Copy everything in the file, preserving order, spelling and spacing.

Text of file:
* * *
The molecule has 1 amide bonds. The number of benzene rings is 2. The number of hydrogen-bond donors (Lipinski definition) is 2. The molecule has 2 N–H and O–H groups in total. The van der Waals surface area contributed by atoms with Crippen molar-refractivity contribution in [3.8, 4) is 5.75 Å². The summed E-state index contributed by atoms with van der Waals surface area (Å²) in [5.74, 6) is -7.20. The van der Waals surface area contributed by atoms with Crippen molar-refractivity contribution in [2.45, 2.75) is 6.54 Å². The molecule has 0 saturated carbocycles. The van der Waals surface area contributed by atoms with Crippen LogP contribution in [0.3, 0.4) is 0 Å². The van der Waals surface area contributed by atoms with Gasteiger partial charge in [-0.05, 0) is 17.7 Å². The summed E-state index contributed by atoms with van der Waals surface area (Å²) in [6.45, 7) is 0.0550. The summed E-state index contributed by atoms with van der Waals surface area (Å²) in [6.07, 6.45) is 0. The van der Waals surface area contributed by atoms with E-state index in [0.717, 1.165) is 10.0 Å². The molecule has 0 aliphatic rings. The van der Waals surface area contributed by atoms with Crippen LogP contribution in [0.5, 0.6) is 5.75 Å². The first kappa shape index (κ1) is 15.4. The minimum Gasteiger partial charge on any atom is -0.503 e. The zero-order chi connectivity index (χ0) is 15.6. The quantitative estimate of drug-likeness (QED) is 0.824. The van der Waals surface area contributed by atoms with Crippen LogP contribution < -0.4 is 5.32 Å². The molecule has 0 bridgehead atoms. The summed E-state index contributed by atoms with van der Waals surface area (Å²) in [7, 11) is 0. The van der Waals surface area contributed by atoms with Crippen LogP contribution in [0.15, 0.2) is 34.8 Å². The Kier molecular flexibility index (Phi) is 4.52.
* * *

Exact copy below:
The molecule has 1 amide bonds. The number of benzene rings is 2. The number of hydrogen-bond donors (Lipinski definition) is 2. The molecule has 2 N–H and O–H groups in total. The van der Waals surface area contributed by atoms with Crippen molar-refractivity contribution in [3.8, 4) is 5.75 Å². The summed E-state index contributed by atoms with van der Waals surface area (Å²) in [5.74, 6) is -7.20. The van der Waals surface area contributed by atoms with Crippen molar-refractivity contribution in [2.45, 2.75) is 6.54 Å². The molecule has 0 saturated carbocycles. The van der Waals surface area contributed by atoms with Crippen LogP contribution in [0.3, 0.4) is 0 Å². The van der Waals surface area contributed by atoms with Gasteiger partial charge in [-0.05, 0) is 17.7 Å². The summed E-state index contributed by atoms with van der Waals surface area (Å²) in [6.45, 7) is 0.0550. The summed E-state index contributed by atoms with van der Waals surface area (Å²) in [6.07, 6.45) is 0. The van der Waals surface area contributed by atoms with E-state index in [0.717, 1.165) is 10.0 Å². The molecule has 0 aliphatic rings. The van der Waals surface area contributed by atoms with Crippen LogP contribution in [0.5, 0.6) is 5.75 Å². The first kappa shape index (κ1) is 15.4. The minimum Gasteiger partial charge on any atom is -0.503 e. The zero-order chi connectivity index (χ0) is 15.6. The quantitative estimate of drug-likeness (QED) is 0.824. The van der Waals surface area contributed by atoms with Crippen LogP contribution < -0.4 is 5.32 Å². The molecule has 0 bridgehead atoms. The summed E-state index contributed by atoms with van der Waals surface area (Å²) in [7, 11) is 0. The van der Waals surface area contributed by atoms with Crippen LogP contribution in [0.15, 0.2) is 34.8 Å². The Kier molecular flexibility index (Phi) is 4.52.